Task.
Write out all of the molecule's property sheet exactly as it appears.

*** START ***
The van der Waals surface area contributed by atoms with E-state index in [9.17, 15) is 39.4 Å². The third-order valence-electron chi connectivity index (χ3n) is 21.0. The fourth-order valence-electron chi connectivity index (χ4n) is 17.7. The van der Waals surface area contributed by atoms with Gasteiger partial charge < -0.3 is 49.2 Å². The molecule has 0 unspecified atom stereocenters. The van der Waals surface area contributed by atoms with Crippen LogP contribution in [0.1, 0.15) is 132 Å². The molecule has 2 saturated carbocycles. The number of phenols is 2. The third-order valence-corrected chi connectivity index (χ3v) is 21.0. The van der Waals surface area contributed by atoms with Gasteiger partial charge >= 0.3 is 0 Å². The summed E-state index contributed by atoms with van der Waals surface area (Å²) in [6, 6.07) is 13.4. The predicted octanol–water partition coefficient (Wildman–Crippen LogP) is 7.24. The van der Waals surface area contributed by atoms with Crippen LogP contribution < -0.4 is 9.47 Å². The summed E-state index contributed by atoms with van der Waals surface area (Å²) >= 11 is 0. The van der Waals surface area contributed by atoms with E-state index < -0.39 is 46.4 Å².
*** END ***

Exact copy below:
The van der Waals surface area contributed by atoms with E-state index in [9.17, 15) is 39.4 Å². The third-order valence-electron chi connectivity index (χ3n) is 21.0. The fourth-order valence-electron chi connectivity index (χ4n) is 17.7. The van der Waals surface area contributed by atoms with Gasteiger partial charge < -0.3 is 49.2 Å². The molecule has 0 unspecified atom stereocenters. The van der Waals surface area contributed by atoms with Crippen LogP contribution in [0.1, 0.15) is 132 Å². The molecule has 2 saturated carbocycles. The number of phenols is 2. The third-order valence-corrected chi connectivity index (χ3v) is 21.0. The van der Waals surface area contributed by atoms with Gasteiger partial charge >= 0.3 is 0 Å². The summed E-state index contributed by atoms with van der Waals surface area (Å²) in [6, 6.07) is 13.4. The predicted octanol–water partition coefficient (Wildman–Crippen LogP) is 7.24. The van der Waals surface area contributed by atoms with Crippen LogP contribution < -0.4 is 9.47 Å². The summed E-state index contributed by atoms with van der Waals surface area (Å²) >= 11 is 0. The van der Waals surface area contributed by atoms with E-state index < -0.39 is 46.4 Å².